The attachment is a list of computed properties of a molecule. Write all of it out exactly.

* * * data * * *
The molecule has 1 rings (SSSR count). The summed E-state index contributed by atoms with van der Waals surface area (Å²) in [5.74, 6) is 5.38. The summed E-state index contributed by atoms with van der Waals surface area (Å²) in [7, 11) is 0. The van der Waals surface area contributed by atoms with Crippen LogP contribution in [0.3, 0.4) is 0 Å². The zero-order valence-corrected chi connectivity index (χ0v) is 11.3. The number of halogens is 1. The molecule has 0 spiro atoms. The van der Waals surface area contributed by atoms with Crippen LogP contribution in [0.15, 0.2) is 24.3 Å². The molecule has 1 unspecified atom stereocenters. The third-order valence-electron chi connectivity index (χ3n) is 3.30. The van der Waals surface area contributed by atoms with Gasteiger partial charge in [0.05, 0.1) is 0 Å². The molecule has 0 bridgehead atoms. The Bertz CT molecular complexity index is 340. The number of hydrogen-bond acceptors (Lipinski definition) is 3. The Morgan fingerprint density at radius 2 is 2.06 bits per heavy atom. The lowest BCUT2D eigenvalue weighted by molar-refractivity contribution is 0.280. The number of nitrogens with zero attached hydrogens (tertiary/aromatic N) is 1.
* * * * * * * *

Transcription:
The molecule has 1 rings (SSSR count). The summed E-state index contributed by atoms with van der Waals surface area (Å²) in [5.74, 6) is 5.38. The summed E-state index contributed by atoms with van der Waals surface area (Å²) in [7, 11) is 0. The van der Waals surface area contributed by atoms with Crippen LogP contribution in [0.3, 0.4) is 0 Å². The zero-order valence-corrected chi connectivity index (χ0v) is 11.3. The number of halogens is 1. The molecule has 0 spiro atoms. The van der Waals surface area contributed by atoms with Crippen LogP contribution in [0.15, 0.2) is 24.3 Å². The molecule has 1 unspecified atom stereocenters. The third-order valence-electron chi connectivity index (χ3n) is 3.30. The van der Waals surface area contributed by atoms with Gasteiger partial charge in [0.05, 0.1) is 0 Å². The molecule has 0 bridgehead atoms. The Bertz CT molecular complexity index is 340. The number of hydrogen-bond acceptors (Lipinski definition) is 3. The Morgan fingerprint density at radius 2 is 2.06 bits per heavy atom. The lowest BCUT2D eigenvalue weighted by molar-refractivity contribution is 0.280. The number of nitrogens with zero attached hydrogens (tertiary/aromatic N) is 1.